Raiders unfazed by `D' word

Ravens' strength draws respect, but no fear from rival

Oakland: No changes

R. Woodson bristles at media skepticism


AFC Championship Game

January 13, 2001|By Ken Murray | Ken Murray,SUN STAFF

OAKLAND, Calif. - The Ravens made the cover of Sports Illustrated this week. They have been the talk - and the talkers - of the NFL's second season.

Sound bites, feature stories - the Ravens are everywhere. Now they're here for tomorrow's AFC championship game, and the Oakland Raiders are eager to find out if reputation matches reality.

Last night, the Raiders spoke with respect - but not awe - about the showdown.

"We're looking forward to playing against that defense," said Oakland quarterback Rich Gannon. "We've heard a lot about them. They're a very good football team, a very good defense.

"But we feel like we're not too shabby ourselves."

Word of the Ravens' dominating defense precedes them, both in print and on tape. Earlier this week, coach Brian Billick suggested teams had to play the Ravens' defense to truly appreciate how good it is.

Raiders coach Jon Gruden concurred. Sort of.

"I can appreciate what kind of defense they are," he said. "You never really know until you put the pads on and go play somebody. It's easy to say Pebble Beach is a tough golf course to play, but until you go out there and have to make the shots, you never know."

Despite their defense, the Ravens are 6-point underdogs, a line that Trent Dilfer doesn't buy.

"In my eyes, we're not the underdog," the Ravens' quarterback said. "I think we're a very good football team. I think it'll be a great football game."

Upon arriving at yesterday's news conference via helicopter with Billick and safety Rod Woodson, Dilfer was asked whether the team's playoff success was due to fluke plays.

"Well, we're here, that's all I can say to it," he said. "I'm excited about it. I don't need to defend how we've gotten here. One thing I said since the day I took over the job, in my short experience in the NFL, this is the best football team I've ever been around."

Woodson was noticeably agitated by the question.

"You guys are the critics. You see it how you want to see it," he said. "You win, you win. That's the bottom line in this game. People want to think we don't belong ... we're going to play [tomorrow] and see what happens."

The Raiders, meanwhile, paid proper homage to a defense that set 16-game records for fewest points and rushing yards allowed this season.

"Every game film, you look for somebody to sustain drives, put points on the board," Gruden said. "There's a lot of rejection on those tapes. This is a very good defense. They broke an NFL record in yielding points for a reason."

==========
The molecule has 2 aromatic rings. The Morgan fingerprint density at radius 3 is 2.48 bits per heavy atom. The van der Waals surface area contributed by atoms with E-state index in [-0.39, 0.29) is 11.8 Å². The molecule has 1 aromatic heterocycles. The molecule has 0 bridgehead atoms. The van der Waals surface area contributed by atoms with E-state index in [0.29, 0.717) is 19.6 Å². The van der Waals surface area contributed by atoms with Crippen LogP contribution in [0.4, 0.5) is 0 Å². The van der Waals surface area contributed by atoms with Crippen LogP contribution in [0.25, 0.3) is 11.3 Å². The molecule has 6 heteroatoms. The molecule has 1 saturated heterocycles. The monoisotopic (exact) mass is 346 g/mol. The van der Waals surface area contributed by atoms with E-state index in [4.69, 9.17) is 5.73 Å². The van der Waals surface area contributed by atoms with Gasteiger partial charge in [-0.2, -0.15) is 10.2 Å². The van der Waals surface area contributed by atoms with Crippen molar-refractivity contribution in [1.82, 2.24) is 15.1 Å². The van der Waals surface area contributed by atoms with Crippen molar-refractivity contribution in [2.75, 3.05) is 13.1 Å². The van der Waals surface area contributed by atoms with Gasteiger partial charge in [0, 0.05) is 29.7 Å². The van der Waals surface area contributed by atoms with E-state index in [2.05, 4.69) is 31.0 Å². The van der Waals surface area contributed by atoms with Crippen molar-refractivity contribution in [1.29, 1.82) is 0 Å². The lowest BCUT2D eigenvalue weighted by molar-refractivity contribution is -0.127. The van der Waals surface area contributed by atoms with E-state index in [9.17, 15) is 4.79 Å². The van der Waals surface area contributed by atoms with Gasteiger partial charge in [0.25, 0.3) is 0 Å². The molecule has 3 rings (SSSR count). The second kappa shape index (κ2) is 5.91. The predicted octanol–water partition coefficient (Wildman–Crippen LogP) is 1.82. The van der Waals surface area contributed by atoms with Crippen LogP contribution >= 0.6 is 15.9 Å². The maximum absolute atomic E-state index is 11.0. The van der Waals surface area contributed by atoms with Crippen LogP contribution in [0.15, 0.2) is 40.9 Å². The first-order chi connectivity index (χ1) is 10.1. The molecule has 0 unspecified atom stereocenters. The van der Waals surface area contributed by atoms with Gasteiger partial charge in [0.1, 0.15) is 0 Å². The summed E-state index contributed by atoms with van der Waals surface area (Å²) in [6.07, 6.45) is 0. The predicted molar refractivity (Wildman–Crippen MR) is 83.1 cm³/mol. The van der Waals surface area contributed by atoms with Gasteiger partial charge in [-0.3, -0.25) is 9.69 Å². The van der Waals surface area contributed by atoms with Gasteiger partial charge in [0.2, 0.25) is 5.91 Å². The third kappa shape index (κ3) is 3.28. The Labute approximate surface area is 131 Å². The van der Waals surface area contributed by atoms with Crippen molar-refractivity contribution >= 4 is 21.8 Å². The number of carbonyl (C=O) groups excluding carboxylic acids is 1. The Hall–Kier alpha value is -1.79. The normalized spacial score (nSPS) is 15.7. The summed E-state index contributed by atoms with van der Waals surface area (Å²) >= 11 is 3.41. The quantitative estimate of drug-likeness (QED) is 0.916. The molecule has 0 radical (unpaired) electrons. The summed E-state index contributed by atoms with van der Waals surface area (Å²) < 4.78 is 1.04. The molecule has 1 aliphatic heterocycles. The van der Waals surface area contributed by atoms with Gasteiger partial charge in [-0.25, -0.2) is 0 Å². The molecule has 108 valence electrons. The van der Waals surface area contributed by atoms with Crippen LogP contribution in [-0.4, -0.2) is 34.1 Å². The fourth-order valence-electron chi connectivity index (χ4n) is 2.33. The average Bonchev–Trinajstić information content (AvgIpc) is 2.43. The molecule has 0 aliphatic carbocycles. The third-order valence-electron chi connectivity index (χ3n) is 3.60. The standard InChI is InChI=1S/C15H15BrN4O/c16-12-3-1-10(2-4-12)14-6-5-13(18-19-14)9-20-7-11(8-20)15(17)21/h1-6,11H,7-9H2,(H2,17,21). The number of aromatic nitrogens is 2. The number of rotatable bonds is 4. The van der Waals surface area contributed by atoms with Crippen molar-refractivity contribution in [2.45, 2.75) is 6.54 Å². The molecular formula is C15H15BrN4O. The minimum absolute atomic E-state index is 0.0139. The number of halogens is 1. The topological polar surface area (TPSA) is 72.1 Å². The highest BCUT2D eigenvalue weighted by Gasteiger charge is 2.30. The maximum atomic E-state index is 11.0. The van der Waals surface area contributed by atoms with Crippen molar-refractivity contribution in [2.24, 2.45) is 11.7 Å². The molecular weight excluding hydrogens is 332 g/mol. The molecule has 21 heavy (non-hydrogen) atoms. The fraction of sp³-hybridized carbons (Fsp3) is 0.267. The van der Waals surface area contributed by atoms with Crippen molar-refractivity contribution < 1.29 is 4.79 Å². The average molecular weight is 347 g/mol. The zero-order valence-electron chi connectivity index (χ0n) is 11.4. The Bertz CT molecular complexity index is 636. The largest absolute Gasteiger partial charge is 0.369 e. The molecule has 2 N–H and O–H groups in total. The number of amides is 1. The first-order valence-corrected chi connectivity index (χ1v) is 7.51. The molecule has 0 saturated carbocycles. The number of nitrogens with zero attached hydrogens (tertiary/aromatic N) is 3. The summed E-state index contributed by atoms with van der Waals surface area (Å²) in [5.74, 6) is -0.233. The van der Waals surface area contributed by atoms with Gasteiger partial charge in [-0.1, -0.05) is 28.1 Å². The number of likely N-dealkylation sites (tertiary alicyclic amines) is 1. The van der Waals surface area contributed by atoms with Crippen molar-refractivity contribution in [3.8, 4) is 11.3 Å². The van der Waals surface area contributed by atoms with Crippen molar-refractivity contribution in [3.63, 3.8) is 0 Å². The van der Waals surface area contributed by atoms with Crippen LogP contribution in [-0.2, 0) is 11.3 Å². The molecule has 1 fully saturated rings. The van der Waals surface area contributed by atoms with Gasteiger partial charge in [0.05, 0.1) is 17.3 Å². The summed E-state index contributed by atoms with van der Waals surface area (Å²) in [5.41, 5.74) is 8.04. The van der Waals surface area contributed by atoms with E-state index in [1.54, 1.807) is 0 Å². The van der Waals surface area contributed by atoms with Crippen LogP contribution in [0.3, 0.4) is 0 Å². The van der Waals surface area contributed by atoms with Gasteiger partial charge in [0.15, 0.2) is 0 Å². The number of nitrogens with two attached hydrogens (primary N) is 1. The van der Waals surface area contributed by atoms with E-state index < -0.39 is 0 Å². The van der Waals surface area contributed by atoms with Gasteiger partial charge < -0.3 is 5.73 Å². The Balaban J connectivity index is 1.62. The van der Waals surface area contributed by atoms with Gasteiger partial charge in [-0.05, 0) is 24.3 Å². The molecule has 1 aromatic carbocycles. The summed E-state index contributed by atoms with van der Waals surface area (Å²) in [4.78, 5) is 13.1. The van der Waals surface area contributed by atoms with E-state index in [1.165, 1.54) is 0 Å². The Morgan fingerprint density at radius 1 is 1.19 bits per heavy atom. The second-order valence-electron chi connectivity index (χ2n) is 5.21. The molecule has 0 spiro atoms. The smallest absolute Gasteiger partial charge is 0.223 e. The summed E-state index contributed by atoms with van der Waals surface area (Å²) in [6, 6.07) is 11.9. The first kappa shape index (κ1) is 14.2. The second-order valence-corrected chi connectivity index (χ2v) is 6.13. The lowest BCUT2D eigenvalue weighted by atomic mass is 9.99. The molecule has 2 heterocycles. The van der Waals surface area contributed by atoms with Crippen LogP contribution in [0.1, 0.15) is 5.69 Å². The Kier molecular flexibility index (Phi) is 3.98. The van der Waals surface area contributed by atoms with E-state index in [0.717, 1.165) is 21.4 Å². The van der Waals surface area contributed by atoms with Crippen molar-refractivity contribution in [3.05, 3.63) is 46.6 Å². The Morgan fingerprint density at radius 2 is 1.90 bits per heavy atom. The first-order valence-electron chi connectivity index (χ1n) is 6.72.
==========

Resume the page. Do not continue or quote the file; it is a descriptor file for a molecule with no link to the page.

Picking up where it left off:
Gannon seconded that notion.

"It's a little discouraging when you put the film on and watch them dismantle teams," he said.

Nevertheless, Gannon said the Raiders would not change what they like to do on offense simply because they're playing the Ravens.

Oakland likes to pound between the tackles with big running back Tyrone Wheatley, and spread the ball around to numerous receivers in the passing game.

"We won't change anything we do," Gannon said. "We'll still be aggressive in our approach. You can't get frustrated against this group. Tennessee had a good approach [in last week's loss to the Ravens]. I thought turnovers were the difference in the game, especially the kicking game.

"They stayed with their game plan. I think our crew is a confident group. We'll keep selling wood and stay together. I feel we've installed a good plan, and we'll stay with an aggressive approach."

But will they stay with the running game if it fails to produce yards? In the last nine games, only Tennessee and San Diego ran the ball as many as 25 times on the Ravens.

"We're going to shift gears," Gannon said. "We always do that. Obviously, the score and the situation in the game will be factors, but I think we will have good balance, as we always do."

Ravens middle linebacker Ray Lewis tends to dissuade teams from running. Last week, he knocked Titans quarterback Steve McNair out of the game briefly with a punishing hit.

Gruden took notice.

"I don't call him Ray Lewis. I call him Lennox Lewis," Gruden said. "That's what I've been calling him this week. He'll knock you out. He's a great player, a very inspiring football player. He has a blinding passion to make every single play."

That won't discourage Gannon from running, Gruden said. Gannon led all AFC quarterbacks with 529 rushing yards this season.

"When Rich Gannon decides to run, he's going to run," Gruden said. "He's well aware of how to protect himself and use good judgment when he's among the big guys down the field."

Sun staff writer Jamison Hensley contributed to this article.

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